• Agree Agree x 1
  19. Beagler

    Beagler Prediabetes · Active Member

    Messages:
    43
    Likes Received:
    24
    Trophy Points:
    58
    Trying to think about the original question - which I hope I have managed to cut & paste above - I believe the reason is not quite as conspiracy-theory as some have stated. The main reason can be found in a reply a little further down the forum - with the blogger who tried so hard to advise people who simply could not imagine a diet without chips, or pizza, or bread. It is these people, who are the majority of GPs patients, (not the minority of food-aware explorers like us!) - a majority who would benefit immensely from taking on the "five-a-day" message, and the "eatwell plate" message, whether the meals were home-cooked or ready-meals.
    Once they are on a more nutritious diet, then their blood sugars might be stabilised, and THEN they can try reducing carbs to control BS even better.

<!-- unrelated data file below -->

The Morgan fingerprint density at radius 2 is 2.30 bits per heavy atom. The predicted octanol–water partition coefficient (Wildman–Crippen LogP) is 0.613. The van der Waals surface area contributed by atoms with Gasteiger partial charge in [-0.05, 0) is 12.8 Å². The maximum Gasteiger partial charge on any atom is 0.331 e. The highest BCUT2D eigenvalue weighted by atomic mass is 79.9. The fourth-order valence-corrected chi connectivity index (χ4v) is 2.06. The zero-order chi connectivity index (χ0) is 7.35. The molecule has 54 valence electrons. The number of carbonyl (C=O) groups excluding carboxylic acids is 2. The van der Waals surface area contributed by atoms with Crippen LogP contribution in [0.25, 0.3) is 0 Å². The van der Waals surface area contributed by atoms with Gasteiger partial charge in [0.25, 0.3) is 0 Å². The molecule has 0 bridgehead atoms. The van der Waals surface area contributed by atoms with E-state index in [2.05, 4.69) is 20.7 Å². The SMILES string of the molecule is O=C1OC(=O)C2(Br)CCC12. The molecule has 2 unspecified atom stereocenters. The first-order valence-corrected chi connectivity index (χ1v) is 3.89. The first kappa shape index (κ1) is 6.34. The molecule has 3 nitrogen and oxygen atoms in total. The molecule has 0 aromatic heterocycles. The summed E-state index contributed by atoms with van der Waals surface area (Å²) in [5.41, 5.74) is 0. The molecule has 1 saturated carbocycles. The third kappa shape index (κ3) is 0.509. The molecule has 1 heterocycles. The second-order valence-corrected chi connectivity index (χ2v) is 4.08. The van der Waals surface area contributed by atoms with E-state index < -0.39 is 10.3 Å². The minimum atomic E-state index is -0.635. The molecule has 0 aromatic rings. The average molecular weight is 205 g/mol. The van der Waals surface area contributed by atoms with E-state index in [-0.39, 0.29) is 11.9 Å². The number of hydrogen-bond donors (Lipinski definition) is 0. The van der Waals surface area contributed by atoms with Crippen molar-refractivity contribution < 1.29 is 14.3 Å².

The other point about the low-carb diet is that there simply hasn't been enough research. Yet. It is coming, but evidence-based practice is vitally important to a free-to-the-end-user system like the NHS and really cannot be circumvented.
     
    • Like Like x 2
  20. bulkbiker

    bulkbiker Type 2 · Oracle

    Messages:
    19,139
    Likes Received:
    12,661
    Trophy Points:
    298
    So how much research has there been that the Eatwell plate is so much better that it is recommended?
    Pretty much none...
     
    • Agree Agree x 5
    • Like Like x 1
  • Meet the Community

    Find support, connect with others, ask questions and share your experiences with people with diabetes, their carers and family.

    Did you know: 7 out of 10 people improve their understanding of diabetes within 6 months of being a Diabetes Forum member. Get the Diabetes Forum App and stay connected on iOS and Android

    Grab the app!
  • Tweet with us

  • Like us on Facebook